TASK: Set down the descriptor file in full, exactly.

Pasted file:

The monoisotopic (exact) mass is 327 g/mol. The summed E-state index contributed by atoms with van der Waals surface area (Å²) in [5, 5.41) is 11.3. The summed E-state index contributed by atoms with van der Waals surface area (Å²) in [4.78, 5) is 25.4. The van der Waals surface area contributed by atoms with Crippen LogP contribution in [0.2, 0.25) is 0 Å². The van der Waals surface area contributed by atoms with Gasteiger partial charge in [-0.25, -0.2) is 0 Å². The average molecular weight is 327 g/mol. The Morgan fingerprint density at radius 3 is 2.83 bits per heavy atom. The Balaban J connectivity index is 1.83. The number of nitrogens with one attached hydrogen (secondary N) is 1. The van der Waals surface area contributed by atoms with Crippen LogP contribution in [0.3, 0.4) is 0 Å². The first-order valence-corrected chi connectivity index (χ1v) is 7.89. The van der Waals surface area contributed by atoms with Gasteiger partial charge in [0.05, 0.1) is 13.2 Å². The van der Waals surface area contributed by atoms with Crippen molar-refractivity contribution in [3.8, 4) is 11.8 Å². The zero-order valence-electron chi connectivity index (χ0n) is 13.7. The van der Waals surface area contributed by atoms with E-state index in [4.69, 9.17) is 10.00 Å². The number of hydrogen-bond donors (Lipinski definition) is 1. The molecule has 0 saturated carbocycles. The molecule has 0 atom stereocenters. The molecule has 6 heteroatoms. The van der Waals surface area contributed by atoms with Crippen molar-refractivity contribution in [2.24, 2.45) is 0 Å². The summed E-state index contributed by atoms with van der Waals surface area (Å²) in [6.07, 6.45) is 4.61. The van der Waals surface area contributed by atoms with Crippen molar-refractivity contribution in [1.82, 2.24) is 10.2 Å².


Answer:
The monoisotopic (exact) mass is 327 g/mol. The summed E-state index contributed by atoms with van der Waals surface area (Å²) in [5, 5.41) is 11.3. The summed E-state index contributed by atoms with van der Waals surface area (Å²) in [4.78, 5) is 25.4. The van der Waals surface area contributed by atoms with Crippen LogP contribution in [0.2, 0.25) is 0 Å². The van der Waals surface area contributed by atoms with Gasteiger partial charge in [-0.25, -0.2) is 0 Å². The average molecular weight is 327 g/mol. The Morgan fingerprint density at radius 3 is 2.83 bits per heavy atom. The Balaban J connectivity index is 1.83. The number of nitrogens with one attached hydrogen (secondary N) is 1. The van der Waals surface area contributed by atoms with Crippen LogP contribution in [0.3, 0.4) is 0 Å². The first-order valence-corrected chi connectivity index (χ1v) is 7.89. The van der Waals surface area contributed by atoms with Gasteiger partial charge in [0.05, 0.1) is 13.2 Å². The van der Waals surface area contributed by atoms with Crippen molar-refractivity contribution in [3.8, 4) is 11.8 Å². The zero-order valence-electron chi connectivity index (χ0n) is 13.7. The van der Waals surface area contributed by atoms with E-state index in [4.69, 9.17) is 10.00 Å². The number of hydrogen-bond donors (Lipinski definition) is 1. The molecule has 0 saturated carbocycles. The molecule has 0 atom stereocenters. The molecule has 6 heteroatoms. The van der Waals surface area contributed by atoms with Crippen molar-refractivity contribution in [2.24, 2.45) is 0 Å². The summed E-state index contributed by atoms with van der Waals surface area (Å²) in [6.07, 6.45) is 4.61. The van der Waals surface area contributed by atoms with Crippen molar-refractivity contribution in [1.82, 2.24) is 10.2 Å².